Blackwater, State Department's BlackmarkR. J. Hillhouse of the Christian Science Monitor just wrote a piece called “Don’t blame Blackwater.” If you haven’t been following the news closely from Iraq then you might not have heard of the security contractor called “Blackwater” employed by the U.S. State Department to keep their people “safe” as they go about their duties in Iraq.
Back in September, Blackwater personnel shot up a Baghdad street when they determined the State Department motorcade they were guarding was "under fire from several locations." What has the Iraqi government upset is that 17 civilians, including a policeman, died in the “crossfire” resulting from that shoot ‘em up.
(As it turns out, the dead Iraqi policeman fired on the convoy when he perceived that the Blackwater security people were killing bystanders around him. I probably would have fired at them too if I were him.)
The incident smells an awful lot like Haditha to me. I just posted the other day a follow-up on the Haditha incident of nearly two years ago where a Marine patrol similarly claimed that as they lawfully defended themselves going after attacking insurgents that a multitude of civilians died collaterally. Some 15 non-combatants, including women and children, perished in that mêlée.
Hillhouse is of the opinion that the reason Blackwater used the apparent aggressive firepower that it did on that crowded Baghdad square is because “State” has developed a culture of zero acceptance for American Foreign Service casualties. I’m sure Blackwater is even doubly on guard to prevent capture.
So, The State Department’s security policy has been to protect -- at all costs -- all of their diplomats and Foreign Service Officers serving in Iraq, EVEN if it means Iraqi civilians have to die at the heavyhanded tactics of the mercenary security forces doing the "protecting." Blackwater evidently took this guiding principle to heart, and when their convoy became stalled in Baghdad traffic and they felt threatened, they basically reacted full force with stun grenades and massive assault weapons fire laid down almost like a final protective fire on anyone within range outside of their perimeter.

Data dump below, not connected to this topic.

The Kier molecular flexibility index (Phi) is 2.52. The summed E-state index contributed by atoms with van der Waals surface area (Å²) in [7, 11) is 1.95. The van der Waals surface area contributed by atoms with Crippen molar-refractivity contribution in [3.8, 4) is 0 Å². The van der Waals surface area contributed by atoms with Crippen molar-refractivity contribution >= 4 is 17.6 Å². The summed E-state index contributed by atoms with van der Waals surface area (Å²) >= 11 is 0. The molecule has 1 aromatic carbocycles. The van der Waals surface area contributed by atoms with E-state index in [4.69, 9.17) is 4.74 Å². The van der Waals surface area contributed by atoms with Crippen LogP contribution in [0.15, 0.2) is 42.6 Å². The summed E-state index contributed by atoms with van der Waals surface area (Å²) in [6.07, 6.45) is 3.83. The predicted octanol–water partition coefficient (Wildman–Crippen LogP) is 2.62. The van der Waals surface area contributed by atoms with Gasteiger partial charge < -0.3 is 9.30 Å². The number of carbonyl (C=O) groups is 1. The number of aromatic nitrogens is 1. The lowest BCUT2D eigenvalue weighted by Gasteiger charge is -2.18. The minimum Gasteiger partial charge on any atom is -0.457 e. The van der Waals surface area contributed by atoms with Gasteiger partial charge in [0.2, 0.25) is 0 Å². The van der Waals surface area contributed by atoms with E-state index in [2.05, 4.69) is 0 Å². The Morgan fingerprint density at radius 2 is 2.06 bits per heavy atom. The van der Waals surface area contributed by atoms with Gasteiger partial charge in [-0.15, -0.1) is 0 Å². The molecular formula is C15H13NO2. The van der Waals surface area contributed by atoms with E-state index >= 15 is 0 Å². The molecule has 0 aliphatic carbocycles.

Security "professionals" don’t “spray rounds,” not unless they perceive themselves under some kind of overwhelming attack, and "professionals" don't panic. Of course all this leads to the obvious question: Exactly HOW "professional" ARE these Blackwater security people anyway?
Blackwater’s chief and founder, Erik Prince, claims that his people in Iraq ONLY do what they do under the direct supervision of the State Department’s security heads. Prince says that if State wants an aggressive style of security then that’s what Blackwater gives them. If he’s right, then the State Department is trying to blame the security firm for simply following orders.
From my own experiences with the State Department, both as an American citizen “customer” at several embassies in the world, as well as having worked for them operationally as a U.S. Embassy Marine Security Guard, I can comfortably say that by and large our diplomats and FSOs are arrogant, insensitive and many are even a bit dimwitted, and that’s putting it nicely.
In other words, knowing the mindset of our embassy and State Department people, I’m giving Blackwater a partial benefit-of-the-doubt on this one, although I’m having a hard time believing that these supposed “security professionals” can truly justify the massacre of those 17 innocent Iraqis.
The fact that the State Department let go without charge all these Blackwater “hired guns” tells me that these contract trigger-pullers were probably following policy and State doesn’t want that to come out in an investigation and trial.
As I said in my last entry, we can’t win this counter insurgency by wiping out everyone in sight whenever our people come under attack. The fact that many of Iraq’s tribal leaders are coming over to our side has more to do with their perception that U.S. military is the lesser of two evils, the other “worse evil” being the even more brutal members of Al Qaeda.
I think of it this way: If I were an Iraqi and had lost a family member in that Blackwater assault, or at Haditha, I would probably join the insurgents myself, just for the opportunity to kill an American. Revenge might not be all that sweet, but it’ll do until something better comes along.
General Petraeus understands this simple human visceral reaction for personal justice and has dictated that our people no longer destroy entire buildings full of non-combatants in order to kill insurgents hidden among them. Evidently however, the State Department doesn’t believe that any of the general's new COIN tactics applies to them, even though this approach is now helping to turn this war around.